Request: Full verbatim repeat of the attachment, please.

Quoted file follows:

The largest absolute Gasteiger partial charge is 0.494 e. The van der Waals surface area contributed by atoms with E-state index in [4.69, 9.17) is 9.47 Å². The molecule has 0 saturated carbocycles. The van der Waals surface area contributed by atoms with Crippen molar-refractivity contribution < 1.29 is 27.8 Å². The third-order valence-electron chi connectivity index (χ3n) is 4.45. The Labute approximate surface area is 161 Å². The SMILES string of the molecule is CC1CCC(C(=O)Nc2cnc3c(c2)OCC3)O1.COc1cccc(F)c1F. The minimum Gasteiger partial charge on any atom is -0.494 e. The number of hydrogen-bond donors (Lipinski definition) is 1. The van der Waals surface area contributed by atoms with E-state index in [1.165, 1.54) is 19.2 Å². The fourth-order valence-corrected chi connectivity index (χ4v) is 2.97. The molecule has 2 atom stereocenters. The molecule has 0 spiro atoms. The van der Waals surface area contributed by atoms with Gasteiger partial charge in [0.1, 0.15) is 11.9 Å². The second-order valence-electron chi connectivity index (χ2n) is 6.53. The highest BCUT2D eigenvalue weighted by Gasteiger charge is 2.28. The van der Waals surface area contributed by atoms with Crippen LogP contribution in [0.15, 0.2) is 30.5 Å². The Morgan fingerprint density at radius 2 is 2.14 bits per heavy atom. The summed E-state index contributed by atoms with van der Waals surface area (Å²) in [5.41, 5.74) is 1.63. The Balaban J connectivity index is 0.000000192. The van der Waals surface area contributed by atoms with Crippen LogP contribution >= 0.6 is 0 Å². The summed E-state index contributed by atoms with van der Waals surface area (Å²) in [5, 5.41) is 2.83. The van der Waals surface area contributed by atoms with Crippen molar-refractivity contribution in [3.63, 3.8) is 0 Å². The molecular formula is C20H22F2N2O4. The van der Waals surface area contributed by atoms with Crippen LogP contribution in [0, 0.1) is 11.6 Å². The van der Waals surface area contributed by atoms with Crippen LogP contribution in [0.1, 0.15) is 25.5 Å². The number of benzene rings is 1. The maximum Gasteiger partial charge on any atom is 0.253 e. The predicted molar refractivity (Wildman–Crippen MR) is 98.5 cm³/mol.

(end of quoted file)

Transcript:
The largest absolute Gasteiger partial charge is 0.494 e. The van der Waals surface area contributed by atoms with E-state index in [4.69, 9.17) is 9.47 Å². The molecule has 0 saturated carbocycles. The van der Waals surface area contributed by atoms with Crippen molar-refractivity contribution < 1.29 is 27.8 Å². The third-order valence-electron chi connectivity index (χ3n) is 4.45. The Labute approximate surface area is 161 Å². The SMILES string of the molecule is CC1CCC(C(=O)Nc2cnc3c(c2)OCC3)O1.COc1cccc(F)c1F. The minimum Gasteiger partial charge on any atom is -0.494 e. The number of hydrogen-bond donors (Lipinski definition) is 1. The van der Waals surface area contributed by atoms with E-state index in [1.165, 1.54) is 19.2 Å². The fourth-order valence-corrected chi connectivity index (χ4v) is 2.97. The molecule has 2 atom stereocenters. The molecule has 0 spiro atoms. The van der Waals surface area contributed by atoms with Gasteiger partial charge in [0.1, 0.15) is 11.9 Å². The second-order valence-electron chi connectivity index (χ2n) is 6.53. The highest BCUT2D eigenvalue weighted by Gasteiger charge is 2.28. The van der Waals surface area contributed by atoms with Crippen LogP contribution in [0.15, 0.2) is 30.5 Å². The Morgan fingerprint density at radius 2 is 2.14 bits per heavy atom. The summed E-state index contributed by atoms with van der Waals surface area (Å²) in [5.41, 5.74) is 1.63. The Balaban J connectivity index is 0.000000192. The van der Waals surface area contributed by atoms with Crippen LogP contribution >= 0.6 is 0 Å². The summed E-state index contributed by atoms with van der Waals surface area (Å²) in [5, 5.41) is 2.83. The van der Waals surface area contributed by atoms with Crippen molar-refractivity contribution in [3.63, 3.8) is 0 Å². The molecular formula is C20H22F2N2O4. The van der Waals surface area contributed by atoms with Crippen LogP contribution in [0, 0.1) is 11.6 Å². The van der Waals surface area contributed by atoms with Crippen LogP contribution in [0.1, 0.15) is 25.5 Å². The number of benzene rings is 1. The maximum Gasteiger partial charge on any atom is 0.253 e. The predicted molar refractivity (Wildman–Crippen MR) is 98.5 cm³/mol.